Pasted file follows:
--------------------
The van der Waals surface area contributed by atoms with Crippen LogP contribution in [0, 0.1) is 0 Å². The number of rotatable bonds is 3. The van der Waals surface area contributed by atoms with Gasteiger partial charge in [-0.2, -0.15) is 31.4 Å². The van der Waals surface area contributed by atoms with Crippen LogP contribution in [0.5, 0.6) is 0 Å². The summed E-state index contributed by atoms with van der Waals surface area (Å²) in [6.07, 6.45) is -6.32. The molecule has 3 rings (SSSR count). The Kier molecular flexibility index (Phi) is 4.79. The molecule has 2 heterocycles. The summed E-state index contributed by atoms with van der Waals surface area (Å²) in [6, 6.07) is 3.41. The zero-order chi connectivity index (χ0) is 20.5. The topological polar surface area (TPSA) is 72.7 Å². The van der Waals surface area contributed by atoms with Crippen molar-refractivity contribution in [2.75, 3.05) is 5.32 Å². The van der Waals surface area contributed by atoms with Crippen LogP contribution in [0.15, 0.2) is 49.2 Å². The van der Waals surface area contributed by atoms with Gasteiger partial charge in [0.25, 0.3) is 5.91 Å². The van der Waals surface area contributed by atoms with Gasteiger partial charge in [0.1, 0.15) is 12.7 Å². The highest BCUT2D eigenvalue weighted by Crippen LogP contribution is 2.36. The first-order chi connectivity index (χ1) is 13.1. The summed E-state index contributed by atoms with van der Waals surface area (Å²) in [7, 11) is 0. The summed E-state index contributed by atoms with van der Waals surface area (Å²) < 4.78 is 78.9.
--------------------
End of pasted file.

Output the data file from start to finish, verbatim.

The van der Waals surface area contributed by atoms with Crippen LogP contribution in [0, 0.1) is 0 Å². The number of rotatable bonds is 3. The van der Waals surface area contributed by atoms with Gasteiger partial charge in [-0.2, -0.15) is 31.4 Å². The van der Waals surface area contributed by atoms with Crippen LogP contribution in [0.5, 0.6) is 0 Å². The summed E-state index contributed by atoms with van der Waals surface area (Å²) in [6.07, 6.45) is -6.32. The molecule has 3 rings (SSSR count). The Kier molecular flexibility index (Phi) is 4.79. The molecule has 2 heterocycles. The summed E-state index contributed by atoms with van der Waals surface area (Å²) in [6, 6.07) is 3.41. The zero-order chi connectivity index (χ0) is 20.5. The topological polar surface area (TPSA) is 72.7 Å². The van der Waals surface area contributed by atoms with Crippen molar-refractivity contribution in [2.75, 3.05) is 5.32 Å². The van der Waals surface area contributed by atoms with Crippen LogP contribution in [0.15, 0.2) is 49.2 Å². The van der Waals surface area contributed by atoms with Gasteiger partial charge in [0.25, 0.3) is 5.91 Å². The van der Waals surface area contributed by atoms with Gasteiger partial charge in [0.1, 0.15) is 12.7 Å². The highest BCUT2D eigenvalue weighted by Crippen LogP contribution is 2.36. The first-order chi connectivity index (χ1) is 13.1. The summed E-state index contributed by atoms with van der Waals surface area (Å²) in [7, 11) is 0. The summed E-state index contributed by atoms with van der Waals surface area (Å²) < 4.78 is 78.9.